Laptops in hand, they’ve repeatedly made the trek from the courthouse gallery to the hallway to file breaking news updates. During lulls, they’ve turned the adjacent women’s bathroom into a lounge and a news bureau, making calls, jotting notes and taking time for themselves to recharge.’
‘More than 2,000 newspapers ceased production in the last 15 years, according to a recent think-tank report from the Brookings Institution.’
‘The inflection point for McClatchy’s bankruptcy was the failure to get pension relief from Congress. A pension solution appeared hours away from a legislative agreement late last year, before falling victim to partisan politics.
The likely new owners, if the court accepts the plan, would be led by hedge fund Chatham Asset Management LLC. They would operate McClatchy as a privately held company. More than 7 million shares of both publicly available and protected family-owned stock would be canceled.
Chatham Asset Management, a $4.3 billion hedge fund, owns the National Enquirer.’
Not only has the business model changed for newspapers, legacy companies carry large pension obligations that eat into cash flow and profits. McClatchy’s qualified pension covers more than 24,500 current and future retirees — many retired blue-collar workers who manned printing presses or loaded newspapers onto delivery trucks — supported by fewer than 2,800 active employees.
Between 2006 and 2018, McClatchy’s advertising revenue fell by 80 percent and daily print circulation fell by 58.6 percent. While the company has worked over three years to achieve a more sustainable 50-50 split of print vs. digital advertising, those gains couldn’t outpace the approaching pension and debt obligations.’
‘McClatchy owns 30 newspapers in 14 states. The publisher’s origins date to 1857, when it began publishing a four-page paper in Sacramento, California, following the California Gold Rush. That paper became The Sacramento Bee. McClatchy’s headquarters remains in Sacramento.’ [AP]
- The Fresno Bee, Fresno
- Merced Sun-Star, Merced
- The Modesto Bee, Modesto
- The Sacramento Bee, Sacramento
- The Tribune, San Luis Obispo
- Bradenton Herald, Bradenton
- El Nuevo Herald, Miami
- Miami Herald, Miami
- Ledger-Enquirer, Columbus
- The Telegraph, Macon
- Idaho Statesman, Boise
- Belleville News-Democrat, Belleville
- The Wichita Eagle, Wichita
- Lexington Herald-Leader, Lexington
- Sun Herald, Biloxi
- The Kansas City Star, Kansas City
- The Charlotte Observer, Charlotte
- The Herald-Sun, Durham
- The News & Observer, Raleigh
- The Beaufort Gazette, Beaufort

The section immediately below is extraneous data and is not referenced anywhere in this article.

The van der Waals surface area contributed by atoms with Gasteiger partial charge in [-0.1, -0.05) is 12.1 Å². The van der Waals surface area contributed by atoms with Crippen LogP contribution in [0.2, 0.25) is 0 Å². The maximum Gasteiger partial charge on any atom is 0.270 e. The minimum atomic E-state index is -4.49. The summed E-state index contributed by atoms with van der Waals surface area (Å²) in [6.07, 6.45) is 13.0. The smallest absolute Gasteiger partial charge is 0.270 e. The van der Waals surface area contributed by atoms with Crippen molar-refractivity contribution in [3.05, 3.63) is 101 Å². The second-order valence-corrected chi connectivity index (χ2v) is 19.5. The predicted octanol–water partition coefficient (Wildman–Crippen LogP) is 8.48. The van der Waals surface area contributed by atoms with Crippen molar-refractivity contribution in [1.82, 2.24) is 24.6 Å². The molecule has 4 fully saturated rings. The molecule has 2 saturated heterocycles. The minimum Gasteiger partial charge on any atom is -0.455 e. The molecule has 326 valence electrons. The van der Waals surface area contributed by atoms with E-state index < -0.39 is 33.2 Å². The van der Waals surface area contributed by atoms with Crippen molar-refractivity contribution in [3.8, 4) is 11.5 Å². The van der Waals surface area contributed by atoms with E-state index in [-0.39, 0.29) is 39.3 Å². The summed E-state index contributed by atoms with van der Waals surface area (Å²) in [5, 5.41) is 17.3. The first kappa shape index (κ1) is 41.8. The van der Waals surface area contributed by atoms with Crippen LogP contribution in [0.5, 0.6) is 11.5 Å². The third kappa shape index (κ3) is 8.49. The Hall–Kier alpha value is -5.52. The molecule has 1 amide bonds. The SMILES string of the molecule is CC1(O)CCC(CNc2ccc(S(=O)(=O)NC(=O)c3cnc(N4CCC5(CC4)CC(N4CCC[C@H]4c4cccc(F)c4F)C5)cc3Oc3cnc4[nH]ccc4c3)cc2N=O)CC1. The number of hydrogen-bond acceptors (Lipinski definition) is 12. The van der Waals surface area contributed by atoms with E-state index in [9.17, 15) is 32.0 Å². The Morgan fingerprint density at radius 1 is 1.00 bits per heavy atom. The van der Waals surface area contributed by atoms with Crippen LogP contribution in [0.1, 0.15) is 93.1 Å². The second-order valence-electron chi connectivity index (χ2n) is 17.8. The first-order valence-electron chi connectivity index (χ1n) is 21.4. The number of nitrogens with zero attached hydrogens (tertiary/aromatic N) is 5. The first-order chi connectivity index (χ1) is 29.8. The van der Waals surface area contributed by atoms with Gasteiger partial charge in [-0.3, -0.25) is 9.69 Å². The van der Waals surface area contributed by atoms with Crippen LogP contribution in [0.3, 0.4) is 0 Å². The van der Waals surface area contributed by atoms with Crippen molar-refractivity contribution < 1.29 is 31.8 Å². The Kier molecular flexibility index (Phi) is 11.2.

- The State, Columbia
- The Island Packet, Hilton Head Island
- The Sun News, Myrtle Beach
- The Herald, Rock Hill
- Centre Daily Times, State College
- Fort Worth Star-Telegram, Fort Worth
- Bellingham Herald, Bellingham
- Tri-City Herald, Kennewick
- The Olympian, Olympia
- The News Tribune, Tacoma
Truths kindle light for truths.
“What you have is a presidential campaign that is pushing lies and distortions and conspiracy theories into the bloodstream at an unprecedented rate,” says Atlantic writer McKay Coppins.
“Eventually, the fear of covert propaganda inflicts as much damage as the propaganda itself.”
The Billion-Dollar Disinformation Campaign to Reelect the President
How new technologies and techniques pioneered by dictators will shape the 2020 election
“One day last fall, I sat down to create a new Facebook account. I picked a forgettable name, snapped a profile pic with my face obscured, and clicked “Like” on the official pages of Donald Trump and his reelection campaign. Facebook’s algorithm prodded me to follow Ann Coulter, Fox Business, and a variety of fan pages with names like “In Trump We Trust.” I complied. I also gave my cellphone number to the Trump campaign, and joined a handful of private Facebook groups for MAGA diehards, one of which required an application that seemed designed to screen out interlopers.
It’s been reported that the RNC and the Trump campaign have compiled an average of 3,000 data points on every voter in America. And so that means everything from what you like to watch on TV, what kind of stores you shop at, whether you’ve been to a gun show or own a gun. They’ve compiled all this data, and they can use it to carefully tailor messages just for you. And I should say that this is not unique to the Trump campaign. This isn’t something Brad Parscale invented. Barack Obama’s campaign famously did it in 2012. The Clinton campaign did it as well in 2016. But the Trump campaign’s effort was different, both because it was much more extensive and also, frankly, a lot more brazen.
The Trump campaign is planning to spend more than $1 billion, and it will be aided by a vast coalition of partisan media, outside political groups, and enterprising freelance operatives. These pro-Trump forces are poised to wage what could be the most extensive disinformation campaign in U.S. history. Whether or not it succeeds in reelecting the president, the wreckage it leaves behind could be irreparable.”
The Death Star
The campaign is run from the 14th floor of a gleaming, modern office tower in Rosslyn, Virginia, just outside Washington, D.C. Glass-walled conference rooms look out on the Potomac River. Rows of sleek monitors line the main office space. Unlike the bootstrap operation that first got Trump elected—with its motley band of B-teamers toiling in an unfinished space in Trump Tower—his 2020 enterprise is heavily funded, technologically sophisticated, and staffed with dozens of experienced operatives. One Republican strategist referred to it, admiringly, as “the Death Star.”
Next hit? Local News